Errol Morris is one of the most celebrated—and most distinctive—documentary filmmakers of our time and his interest in unconventional portraits and offbeat subjects began with his first films.
Gates of Heaven (1978, not rated) profiles two pet cemeteries—one that went out of business and another, more financially stable business where the graves were relocated—and the people who love their pets so much that they gave them formal burials and headstones. Morris presents the interviews without adornment or commentary, letting the plainspoken words create an almost surreal quality; audiences weren’t sure if Morris was being sincere or satirical. Roger Ebert championed the film—he nominated it was one of the ten best films ever made—and Werner Herzog encouraged Morris by promising to eat his shoe if he finished. He did and it was filmed by Les Blank as the short Werner Herzog Eats His Shoe (1980).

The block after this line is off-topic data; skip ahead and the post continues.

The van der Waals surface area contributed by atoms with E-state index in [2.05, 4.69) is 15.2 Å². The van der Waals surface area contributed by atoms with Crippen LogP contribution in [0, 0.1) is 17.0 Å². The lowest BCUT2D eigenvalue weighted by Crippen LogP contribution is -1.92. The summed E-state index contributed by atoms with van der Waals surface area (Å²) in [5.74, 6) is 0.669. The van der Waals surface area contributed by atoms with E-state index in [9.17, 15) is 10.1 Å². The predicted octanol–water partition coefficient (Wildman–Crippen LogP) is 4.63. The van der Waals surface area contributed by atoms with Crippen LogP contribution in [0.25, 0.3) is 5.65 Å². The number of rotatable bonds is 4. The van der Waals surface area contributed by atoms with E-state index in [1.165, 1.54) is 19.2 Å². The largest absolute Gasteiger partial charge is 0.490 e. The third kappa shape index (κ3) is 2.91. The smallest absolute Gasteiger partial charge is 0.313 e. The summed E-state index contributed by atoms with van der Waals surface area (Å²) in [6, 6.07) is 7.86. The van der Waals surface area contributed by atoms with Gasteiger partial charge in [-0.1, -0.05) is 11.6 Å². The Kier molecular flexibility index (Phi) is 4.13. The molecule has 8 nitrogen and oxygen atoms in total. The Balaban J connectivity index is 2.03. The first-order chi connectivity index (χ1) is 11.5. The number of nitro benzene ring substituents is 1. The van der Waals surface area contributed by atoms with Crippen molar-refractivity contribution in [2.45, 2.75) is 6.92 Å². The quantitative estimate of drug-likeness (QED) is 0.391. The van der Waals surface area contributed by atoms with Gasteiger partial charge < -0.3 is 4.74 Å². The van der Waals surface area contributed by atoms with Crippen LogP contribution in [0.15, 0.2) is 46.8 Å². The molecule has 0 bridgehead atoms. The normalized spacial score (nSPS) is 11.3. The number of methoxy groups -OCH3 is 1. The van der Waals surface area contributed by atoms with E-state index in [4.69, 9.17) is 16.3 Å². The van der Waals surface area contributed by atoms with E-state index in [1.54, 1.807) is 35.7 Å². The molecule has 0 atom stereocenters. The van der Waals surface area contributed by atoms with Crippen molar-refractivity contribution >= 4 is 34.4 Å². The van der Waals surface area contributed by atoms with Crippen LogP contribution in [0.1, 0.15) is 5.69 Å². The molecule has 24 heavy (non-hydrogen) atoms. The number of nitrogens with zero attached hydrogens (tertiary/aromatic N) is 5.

Vernon, Florida (1981, not rated) is equally unusual, a profile of the residents of the rural town of the title. It’s a cockeyed piece of Americana at its most eccentric as Morris lets these colorful real-life characters tell their odd stories and share their offbeat interests and obsessions. Once again, Morris simply records them with a dry, deadpan style, letting their own words and oddly expressive body language carry the film. If anything, it confirms the cliché that truth is stranger than fiction. You couldn’t make up these interviews.
Also on Blu-ray and DVD and on SVOD through Amazon Video (Gates of Heaven and Vernon, Florida), iTunes, GooglePlay and/or other services. Availability may vary by service.
Gates of Heaven/Vernon, Florida [Criterion Blu-ray]
Gates of Heaven/Vernon, Florida [Criterion DVD]
Gates of Heaven [DVD]
Vernon, Florida [DVD]
Criterion presents a double-feature special edition on Blu-ray and DVD in remastered transfers with exclusive video interviews with Morris. Also available in other movie-only DVD editions.